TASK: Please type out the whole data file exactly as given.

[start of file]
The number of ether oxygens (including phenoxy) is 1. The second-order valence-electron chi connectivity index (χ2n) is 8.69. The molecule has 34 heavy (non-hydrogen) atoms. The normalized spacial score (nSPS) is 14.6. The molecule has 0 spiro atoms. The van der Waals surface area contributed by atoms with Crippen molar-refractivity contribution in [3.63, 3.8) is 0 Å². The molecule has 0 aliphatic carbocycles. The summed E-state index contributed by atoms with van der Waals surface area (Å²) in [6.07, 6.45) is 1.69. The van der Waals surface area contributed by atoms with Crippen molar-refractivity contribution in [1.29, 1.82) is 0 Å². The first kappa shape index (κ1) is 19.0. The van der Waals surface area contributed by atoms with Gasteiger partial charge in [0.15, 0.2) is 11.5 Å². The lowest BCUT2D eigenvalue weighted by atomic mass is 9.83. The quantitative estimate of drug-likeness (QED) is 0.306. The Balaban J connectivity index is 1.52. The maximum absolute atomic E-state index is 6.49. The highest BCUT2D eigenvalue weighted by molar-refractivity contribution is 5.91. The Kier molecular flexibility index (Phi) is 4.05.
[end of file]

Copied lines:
The number of ether oxygens (including phenoxy) is 1. The second-order valence-electron chi connectivity index (χ2n) is 8.69. The molecule has 34 heavy (non-hydrogen) atoms. The normalized spacial score (nSPS) is 14.6. The molecule has 0 spiro atoms. The van der Waals surface area contributed by atoms with Crippen molar-refractivity contribution in [3.63, 3.8) is 0 Å². The molecule has 0 aliphatic carbocycles. The summed E-state index contributed by atoms with van der Waals surface area (Å²) in [6.07, 6.45) is 1.69. The van der Waals surface area contributed by atoms with Crippen molar-refractivity contribution in [1.29, 1.82) is 0 Å². The first kappa shape index (κ1) is 19.0. The van der Waals surface area contributed by atoms with Gasteiger partial charge in [0.15, 0.2) is 11.5 Å². The lowest BCUT2D eigenvalue weighted by atomic mass is 9.83. The quantitative estimate of drug-likeness (QED) is 0.306. The Balaban J connectivity index is 1.52. The maximum absolute atomic E-state index is 6.49. The highest BCUT2D eigenvalue weighted by molar-refractivity contribution is 5.91. The Kier molecular flexibility index (Phi) is 4.05.